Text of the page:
Network (PXE) Installation
This is the most common method of installing. If there is at least one working Hypervisor on the same subnet, you can PXE (network) boot. The hyper-control tool is used to automatically select a Hypervisor to configure as a PXE server (it creates a temporary DHCP lease and will serve configuration files via TFTP).
The following options must be provided:
You may want to increase the
-netbootTimeout option if the machine takes a
long time to boot. Run the following command:
hyper-control netboot-host $target_host
Then, initiate a PXE boot for the target machine. It should boot the installer image, configure and install the machine and then reboot into the new OS. In principle, multiple machines can be installed in parallel, one machine for each time the above command is run.
Installing from an ISO (CD-ROM) image
If there is no working Hypervisor on the subnet and if there is no DHCP relay configured to forward DHCP requests to a Hypervisor on another subnet, then another option is to install the machine using a custom ISO (CD-ROM) image. The ISO image can be written to a CD-ROM, a USB memory drive or served by a NFS/SMB server (this requires that the machine BIOS supports booting from remote media).
As above, the same required options must be provided. The following command will generate a custom ISO image for the target machine. Note that the networking configuration for the machine is baked into the ISO, so the ISO is only good for one machine.
hyper-control make-installer-iso $target_host $destdir
This will create a custom ISO for this machine in the specified directory, with both hostname and IP address file entries.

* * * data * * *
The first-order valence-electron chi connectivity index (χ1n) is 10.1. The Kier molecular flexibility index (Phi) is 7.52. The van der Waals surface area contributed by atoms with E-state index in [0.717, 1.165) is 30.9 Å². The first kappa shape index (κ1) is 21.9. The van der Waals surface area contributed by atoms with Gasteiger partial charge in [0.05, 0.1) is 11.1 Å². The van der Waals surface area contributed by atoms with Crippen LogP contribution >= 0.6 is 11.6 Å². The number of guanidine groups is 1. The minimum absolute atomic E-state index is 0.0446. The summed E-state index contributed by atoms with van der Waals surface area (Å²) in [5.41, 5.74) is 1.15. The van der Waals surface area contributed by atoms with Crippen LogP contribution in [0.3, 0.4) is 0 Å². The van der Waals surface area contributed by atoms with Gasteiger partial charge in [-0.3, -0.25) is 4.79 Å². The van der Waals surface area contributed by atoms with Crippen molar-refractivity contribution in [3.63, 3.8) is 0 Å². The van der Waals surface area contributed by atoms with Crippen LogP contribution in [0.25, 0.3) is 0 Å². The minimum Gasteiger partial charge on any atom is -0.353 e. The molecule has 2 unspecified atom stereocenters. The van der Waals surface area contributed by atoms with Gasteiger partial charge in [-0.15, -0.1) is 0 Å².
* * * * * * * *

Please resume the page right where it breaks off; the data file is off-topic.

Self installing a Hypervisor
If there is a Linux OS already installed and running on a machine, you can use
the hyper-control utility to install a new OS+Hypervisor. This uses the
kexec utility to boot directly into the new kernel, skipping the BIOS. This is
a good way of wiping and getting a fresh install.
As above, the same required options must be provided. Run this command:
This method is much faster, since it skips rebooting via the BIOS the first. Remember: it wipes all data on the machine!
Upgrading Hypervisors is done using the hyper-control tool. This sets the
RequiredImage tag on Hypervisors in the specified location. The rollout is
controlled, starting slow and gaining speed as Hypervisors complete upgrades
and remain healthy. The upgrade may include a new kernel, in which case the
machine will be rebooted as part of the upgrade, thus taking several minutes for
the per-machine upgrade+health check cycle to complete (compared to less than
one minute for most upgrades). The actual upgrades are performed by the
dominator which reads the tags to determine the image
to push to the machine. Once the rollout is complete, the new tags are saved by
committing to the Git repository containing the topology.
The following options must be provided:
To rollout a new Hypervisor image to all the Hypervisors in the specified location, run a command like this:
hyper-control rollout-image $image_name
There is no documentation for this package.
Source Files ¶